The following analysis of the greater Las Vegas real estate market is provided by Windermere Real Estate Chief Economist Matthew Gardner. We hope that this information may assist you with making better-informed real estate decisions. For further information about the housing market in your area, please don’t hesitate to contact your Windermere agent.
COVID-19’s massive impact on jobs has started to taper, but the market is still a long way from a full recovery. Las Vegas shed almost 247,000 jobs in only two months, but more than 118,000 of them have returned. Naturally, the Leisure & Hospitality sector was significantly impacted, but I am pleased to report that well over half of those 136,000 lost jobs have now returned. With major declines in employment, it was not surprising to see the unemployment rate rise from 3.9% in February to 34% in April. Given the return of a significant number of jobs, the rate in September came down to 15.5%. The market still has a long way to go to get back to where it was pre-COVID, but the improvement is palpable. Although it is certainly too early to say we are out of the woods, the direction the economy is heading is positive. That said, COVID-19 infection rates in Nevada started increasing in June and that may slow the economic recovery if the direction is not reversed.
❱ A total of 9,515 homes sold in the third quarter of 2020. This was an increase of only 0.9% compared to the same period a year ago, but a significant 56% higher than in the second quarter of 2020.
❱ Pending sales jumped 33.6% over the second quarter, suggesting that faith in the market is returning, which bodes well for closings in the fourth quarter.
❱ Sales rose in six markets, were static in one, and dropped in eight. The Anthem area saw significant growth, but this increase was offset by lower sales activity in the Spring Valley and Southeast Las Vegas markets.
❱ Listing activity was down 11.9% from the second quarter of the year and down 31.9% compared to a year ago. This is not encouraging. Listings will likely remain relatively muted until a vaccine is available, and the Las Vegas economy gets back to as close to normal as is achievable.
❱ As sales jumped and inventory remained tight, prices took off. The average sale price rose 13.1% year over year to $363,793. Prices were up 7.7% compared to the second quarter this year.
❱ Annual home price growth is still solid. It is clear that buyers are competing for homes, and favorable interest rates are allowing prices to rise at well-above-average rates.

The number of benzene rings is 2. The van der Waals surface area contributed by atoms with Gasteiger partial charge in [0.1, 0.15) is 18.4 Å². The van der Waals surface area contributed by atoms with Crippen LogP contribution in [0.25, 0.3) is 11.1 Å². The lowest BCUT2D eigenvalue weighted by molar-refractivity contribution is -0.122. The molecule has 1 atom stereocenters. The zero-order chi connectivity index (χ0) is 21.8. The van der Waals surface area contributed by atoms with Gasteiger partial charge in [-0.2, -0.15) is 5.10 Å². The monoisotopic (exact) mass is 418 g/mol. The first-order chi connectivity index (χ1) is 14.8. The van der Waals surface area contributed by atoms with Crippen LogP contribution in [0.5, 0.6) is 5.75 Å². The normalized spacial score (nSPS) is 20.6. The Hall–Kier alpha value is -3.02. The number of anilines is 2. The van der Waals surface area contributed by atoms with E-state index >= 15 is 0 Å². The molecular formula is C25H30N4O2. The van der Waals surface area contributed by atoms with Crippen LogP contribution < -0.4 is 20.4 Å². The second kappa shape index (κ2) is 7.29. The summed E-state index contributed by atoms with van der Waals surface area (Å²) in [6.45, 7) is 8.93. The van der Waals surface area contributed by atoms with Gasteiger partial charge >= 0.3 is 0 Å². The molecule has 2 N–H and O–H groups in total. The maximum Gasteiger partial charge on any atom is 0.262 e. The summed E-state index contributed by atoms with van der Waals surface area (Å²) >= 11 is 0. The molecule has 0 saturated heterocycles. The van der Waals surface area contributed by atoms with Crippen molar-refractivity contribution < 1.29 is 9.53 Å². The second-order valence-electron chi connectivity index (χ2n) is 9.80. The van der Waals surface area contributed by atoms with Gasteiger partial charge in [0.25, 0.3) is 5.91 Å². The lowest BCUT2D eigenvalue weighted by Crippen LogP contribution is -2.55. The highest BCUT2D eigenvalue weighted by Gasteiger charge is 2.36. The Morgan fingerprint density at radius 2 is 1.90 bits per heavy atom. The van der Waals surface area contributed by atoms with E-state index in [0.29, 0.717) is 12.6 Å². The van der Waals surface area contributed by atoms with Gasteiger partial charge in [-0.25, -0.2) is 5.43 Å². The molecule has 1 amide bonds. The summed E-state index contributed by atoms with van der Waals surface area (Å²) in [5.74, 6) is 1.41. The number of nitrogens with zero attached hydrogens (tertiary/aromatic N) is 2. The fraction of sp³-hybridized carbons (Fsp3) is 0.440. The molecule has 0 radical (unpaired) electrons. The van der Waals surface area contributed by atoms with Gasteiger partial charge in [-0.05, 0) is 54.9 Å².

❱ Prices rose in every sub-market compared to the same quarter last year, with significant gains in Henderson. Also of note is that prices rose by double-digits in seven areas.
❱ Buyers are out there, irrespective of an economy that is still on the mend. Belief in the benefits of homeownership is apparent, and this is certainly benefiting home sellers.
DAYS ON MARKET
❱ The average time it took to sell a home in the region dropped one day compared to the third quarter of 2019.
❱ Regionally, it took an average of 43 days to sell a home in the third quarter of 2020. It took 5 more days to sell a home than during the second quarter of this year.
❱ Days on market dropped in nine sub-markets, remained static in two, and rose in four compared to a year ago.
❱ The greatest decline in market time was in the Queens Ridge neighborhood. The greatest increase in market time was in Aliante, where homes took an average of 17 more days to sell than they did a year ago.
This speedometer reflects the state of the region’s real estate market using housing inventory, price gains, home sales, interest rates, and larger economic factors.
The market continues to recover from the impact of COVID-19. Demand has improved, as suggested by the number of pending sales in this quarter, and buyers have become more active. If new infection rates start dropping and the economy continues to improve, the market will recover. Buyers are out there, and supply remains tight. As such, I am moving the needle a little more in favor of home sellers.
ABOUT MATTHEW GARDNER
As Chief Economist for Windermere Real Estate, Matthew Gardner is responsible for analyzing and interpreting economic data and its impact on the real estate market on both a local and national level. Matthew has over 30 years of professional experience both in the U.S. and U.K.
In addition to his day-to-day responsibilities, Matthew sits on the Washington State Governors Council of Economic Advisors; chairs the Board of Trustees at the Washington Center for Real Estate Research at the University of Washington; and is an Advisory Board Member at the Runstad Center for Real Estate Studies at the University of Washington where he also lectures in real estate economics.